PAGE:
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The Unanswered Questions of the Financial Crisis

EconomicsPosted by Ian Blackwell Sat, November 14, 2015 23:12:43

The financial crisis of 2007-2008 has changed the world forever. Things are more difficult for many of us than ever before. It is important to remember that it was all caused by filthy greed. It was caused by bank employees gambling with money that was not theirs, seeking higher yields with no regard given to the risks involved.

In the years leading up to the crisis, banks were freely giving mortgages to people they knew might find it difficult to pay back. It is my opinion that the banks thought that if borrowers defaulted on their mortgage repayments then they could repossess their homes and sell them on. Because of the ease with which people were able to obtain mortgages house prices rose to ridiculous levels, and were rising faster than household incomes. This eventually caused the housing bubble to burst as it led to many people defaulting on their mortgage repayments at a much higher rate than the banks cared to anticipate. The problem for the banks was that they lent heavily to financial institutions around the world against the strength of the profit that they expected to generate from these mortgages. The fall in profit from mortgage lending for the banks meant they were quickly finding it more difficult to meet their other lending obligations, and therefore they found it harder to borrow money from each other. They were all fast running out of money and on the verge of collapse.

To prevent the banks from collapsing, governments bailed them out with taxpayers’ money. I think we in the UK all remember when it was revealed that the Northern Rock bank asked the government for financial support. This caused a mass panic among their customers and sent them all rushing to queue at their nearest branch to withdraw their savings. The end of the world was near. The fall in confidence in the financial system led to people spending less money and the level of investing fell dramatically. And as a result of bailing out the banks, governments had less money and so have had to make severe cuts to tax-funded public services in order to balance the books.

So what effect has all of this had on our society?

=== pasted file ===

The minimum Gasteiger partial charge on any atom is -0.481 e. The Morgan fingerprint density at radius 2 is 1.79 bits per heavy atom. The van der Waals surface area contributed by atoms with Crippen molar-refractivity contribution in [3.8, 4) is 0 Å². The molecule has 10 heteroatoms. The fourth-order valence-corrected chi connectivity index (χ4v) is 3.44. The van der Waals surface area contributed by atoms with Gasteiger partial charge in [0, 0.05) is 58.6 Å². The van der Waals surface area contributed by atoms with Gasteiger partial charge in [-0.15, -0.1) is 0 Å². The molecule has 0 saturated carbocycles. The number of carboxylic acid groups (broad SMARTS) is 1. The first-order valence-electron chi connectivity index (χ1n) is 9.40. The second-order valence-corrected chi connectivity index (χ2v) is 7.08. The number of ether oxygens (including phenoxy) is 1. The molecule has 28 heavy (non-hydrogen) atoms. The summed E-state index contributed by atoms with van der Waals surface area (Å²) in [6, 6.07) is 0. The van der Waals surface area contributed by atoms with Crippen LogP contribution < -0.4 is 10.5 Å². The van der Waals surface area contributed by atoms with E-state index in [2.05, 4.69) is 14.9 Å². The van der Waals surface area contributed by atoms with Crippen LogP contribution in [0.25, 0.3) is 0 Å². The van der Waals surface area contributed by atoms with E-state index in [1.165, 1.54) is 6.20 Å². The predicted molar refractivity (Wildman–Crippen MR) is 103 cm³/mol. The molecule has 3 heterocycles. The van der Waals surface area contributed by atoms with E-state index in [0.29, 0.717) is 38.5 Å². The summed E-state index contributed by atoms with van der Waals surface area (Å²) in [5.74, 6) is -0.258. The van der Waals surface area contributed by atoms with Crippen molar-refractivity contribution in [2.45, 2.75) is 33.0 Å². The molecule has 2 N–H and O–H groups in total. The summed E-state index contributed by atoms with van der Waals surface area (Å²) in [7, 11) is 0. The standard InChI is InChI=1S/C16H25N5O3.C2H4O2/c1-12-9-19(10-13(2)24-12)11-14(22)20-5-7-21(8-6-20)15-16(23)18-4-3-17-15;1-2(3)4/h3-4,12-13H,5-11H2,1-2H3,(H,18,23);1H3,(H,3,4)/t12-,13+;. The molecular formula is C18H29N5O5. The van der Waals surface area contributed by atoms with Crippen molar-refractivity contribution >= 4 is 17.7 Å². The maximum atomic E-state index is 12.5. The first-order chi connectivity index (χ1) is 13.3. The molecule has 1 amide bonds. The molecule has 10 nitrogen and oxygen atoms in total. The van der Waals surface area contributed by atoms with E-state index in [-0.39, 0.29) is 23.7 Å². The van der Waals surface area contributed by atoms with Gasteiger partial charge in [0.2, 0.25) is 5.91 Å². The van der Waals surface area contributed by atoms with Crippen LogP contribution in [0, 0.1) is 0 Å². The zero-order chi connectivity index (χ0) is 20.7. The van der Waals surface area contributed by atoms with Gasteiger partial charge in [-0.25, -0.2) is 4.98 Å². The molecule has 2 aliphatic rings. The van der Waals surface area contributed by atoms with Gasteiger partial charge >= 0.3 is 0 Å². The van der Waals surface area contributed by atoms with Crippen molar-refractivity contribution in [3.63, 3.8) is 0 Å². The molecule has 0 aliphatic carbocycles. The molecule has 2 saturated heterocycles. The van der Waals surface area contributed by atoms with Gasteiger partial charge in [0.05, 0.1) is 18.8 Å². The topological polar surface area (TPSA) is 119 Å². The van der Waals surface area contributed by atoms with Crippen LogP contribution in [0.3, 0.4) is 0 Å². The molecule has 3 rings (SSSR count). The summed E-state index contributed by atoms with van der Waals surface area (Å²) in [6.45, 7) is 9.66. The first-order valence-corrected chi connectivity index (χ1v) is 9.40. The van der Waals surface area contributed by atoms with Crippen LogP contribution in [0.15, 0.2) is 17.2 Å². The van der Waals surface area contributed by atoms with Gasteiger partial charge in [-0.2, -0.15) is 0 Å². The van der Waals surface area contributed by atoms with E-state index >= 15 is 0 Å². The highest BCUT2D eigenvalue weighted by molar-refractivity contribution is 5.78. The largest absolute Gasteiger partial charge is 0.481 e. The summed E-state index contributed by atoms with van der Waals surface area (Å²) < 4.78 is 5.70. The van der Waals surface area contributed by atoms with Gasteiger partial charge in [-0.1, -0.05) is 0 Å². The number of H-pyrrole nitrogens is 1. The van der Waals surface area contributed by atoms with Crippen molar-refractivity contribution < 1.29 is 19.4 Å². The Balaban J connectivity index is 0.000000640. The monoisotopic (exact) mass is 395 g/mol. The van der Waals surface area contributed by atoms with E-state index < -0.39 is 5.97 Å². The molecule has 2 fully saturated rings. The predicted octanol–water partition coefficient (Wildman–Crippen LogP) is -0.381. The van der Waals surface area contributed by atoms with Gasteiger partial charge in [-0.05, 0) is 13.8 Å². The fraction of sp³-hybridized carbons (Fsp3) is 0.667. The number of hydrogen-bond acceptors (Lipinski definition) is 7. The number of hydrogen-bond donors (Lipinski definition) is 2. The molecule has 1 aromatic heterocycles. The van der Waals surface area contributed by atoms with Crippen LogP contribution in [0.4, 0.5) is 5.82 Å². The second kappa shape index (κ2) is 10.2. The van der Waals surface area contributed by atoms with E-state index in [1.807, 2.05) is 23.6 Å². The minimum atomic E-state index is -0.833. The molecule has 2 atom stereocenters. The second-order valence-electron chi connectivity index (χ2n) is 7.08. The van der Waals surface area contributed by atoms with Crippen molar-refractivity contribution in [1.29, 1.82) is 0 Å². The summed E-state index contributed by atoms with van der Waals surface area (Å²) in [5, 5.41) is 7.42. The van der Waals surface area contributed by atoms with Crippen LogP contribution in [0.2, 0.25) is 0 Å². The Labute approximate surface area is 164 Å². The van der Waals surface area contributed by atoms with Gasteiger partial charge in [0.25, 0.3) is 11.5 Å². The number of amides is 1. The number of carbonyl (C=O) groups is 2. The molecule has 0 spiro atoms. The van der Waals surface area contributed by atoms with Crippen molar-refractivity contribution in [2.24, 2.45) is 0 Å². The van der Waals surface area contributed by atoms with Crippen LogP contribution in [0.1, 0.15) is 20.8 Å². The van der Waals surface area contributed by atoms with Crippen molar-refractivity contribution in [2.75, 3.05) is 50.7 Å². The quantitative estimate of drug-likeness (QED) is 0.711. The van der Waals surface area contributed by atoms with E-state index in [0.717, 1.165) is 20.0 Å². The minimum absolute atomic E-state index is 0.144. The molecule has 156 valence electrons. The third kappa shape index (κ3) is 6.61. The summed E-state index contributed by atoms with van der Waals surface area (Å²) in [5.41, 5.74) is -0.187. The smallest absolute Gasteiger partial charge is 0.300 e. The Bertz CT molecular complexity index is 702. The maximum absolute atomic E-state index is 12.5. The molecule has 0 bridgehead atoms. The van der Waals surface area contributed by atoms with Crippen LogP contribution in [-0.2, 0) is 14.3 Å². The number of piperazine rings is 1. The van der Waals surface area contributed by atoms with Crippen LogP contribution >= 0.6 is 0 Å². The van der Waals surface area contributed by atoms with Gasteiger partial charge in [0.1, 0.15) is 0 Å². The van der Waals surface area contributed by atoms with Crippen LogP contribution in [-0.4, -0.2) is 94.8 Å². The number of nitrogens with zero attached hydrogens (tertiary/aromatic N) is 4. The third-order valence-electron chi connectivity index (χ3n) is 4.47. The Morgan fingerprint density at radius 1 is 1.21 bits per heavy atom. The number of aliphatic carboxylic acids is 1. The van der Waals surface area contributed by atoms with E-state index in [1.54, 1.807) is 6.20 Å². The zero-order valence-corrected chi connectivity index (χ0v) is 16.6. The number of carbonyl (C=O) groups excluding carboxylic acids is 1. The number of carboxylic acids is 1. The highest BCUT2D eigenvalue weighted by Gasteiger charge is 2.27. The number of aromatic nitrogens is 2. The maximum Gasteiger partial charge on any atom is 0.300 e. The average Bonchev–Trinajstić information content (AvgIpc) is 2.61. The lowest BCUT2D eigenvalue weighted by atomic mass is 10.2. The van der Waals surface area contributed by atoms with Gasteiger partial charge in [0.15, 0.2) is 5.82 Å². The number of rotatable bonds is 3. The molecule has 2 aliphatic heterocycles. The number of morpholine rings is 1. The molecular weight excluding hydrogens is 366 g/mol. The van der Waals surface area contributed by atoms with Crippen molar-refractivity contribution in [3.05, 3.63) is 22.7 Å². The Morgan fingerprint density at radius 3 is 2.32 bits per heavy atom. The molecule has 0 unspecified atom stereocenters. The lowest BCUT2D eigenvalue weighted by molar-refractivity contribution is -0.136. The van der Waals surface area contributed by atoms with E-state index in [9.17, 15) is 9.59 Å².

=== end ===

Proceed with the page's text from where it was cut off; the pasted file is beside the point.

Unemployment rose as public institutions made people redundant in order to make savings. Private businesses did the same to try and offset the losses from the fall in consumer spending. Profits must be maintained. When the line on the graph moves downwards the shareholders believe that they are going to die. The result for the remaining employees is that they now must work harder for their wages in order to make up for the shortfall in staff. The unemployed have to scrap for any new jobs that become available. The power is with the employers: if you don’t take the not-so-great job offer, someone else will. Fact. Wages have also fallen in real terms. A rising population doesn’t help the jobseeker either.

In order to offset the losses, businesses have also focused on reducing wastage. We find that many high street stores do not keep much stock compared to what they used to. It simply isn’t cost-effective for a business to have a stockroom full of valuable products; it’s cheaper to only order things in as needed. Households have followed a similar trait: they’re buying less but are shopping more often. Households have also developed a keener eye for spotting the best deals. Cobbler businesses boomed as people sought to repair their shoes rather than throw them out and buy new ones. We have all learned to be smarter with our money.

Banks and financial institutions have, unsurprisingly, learned to be smarter as well. Even though a lot of those in the banking sector escaped prosecution for their part in the financial crisis, it seems it is the normal taxpayer who has come under more scrutiny, even though it was the taxpayer’s money that saved the banks from going bust. Never has there been such a focus on the individual’s credit score. Never has it been harder to get a mortgage.

In short, there isn’t as much money around as there used to be. But how can that be so? Think of it this way: if all of the money is stored in a pot, then the money has to be taken out of that pot for there to be no money left. Money cannot disappear. So where did it go? Which financial institutions were the receivers of the money the banks effectively gave away in the first place? One person’s loss is someone else’s gain, so who is the someone else we never see? As the saying goes: the Devil’s greatest trick is convincing the world he doesn’t exist.

I am no expert in economics by any means. But one thing I do find extremely unusual is the fact that neither the government nor the press have told us who has benefitted from the harder existence most of us find ourselves in. That is highly suspicious: surely it’s in the public interest for us to know? Who or what are they hiding? This is something I would like you to think about the next time your government announces new financial pressures on public services. If there’s something you would like to add or if you feel that there’s something I’ve missed then please let me know in the comments below.



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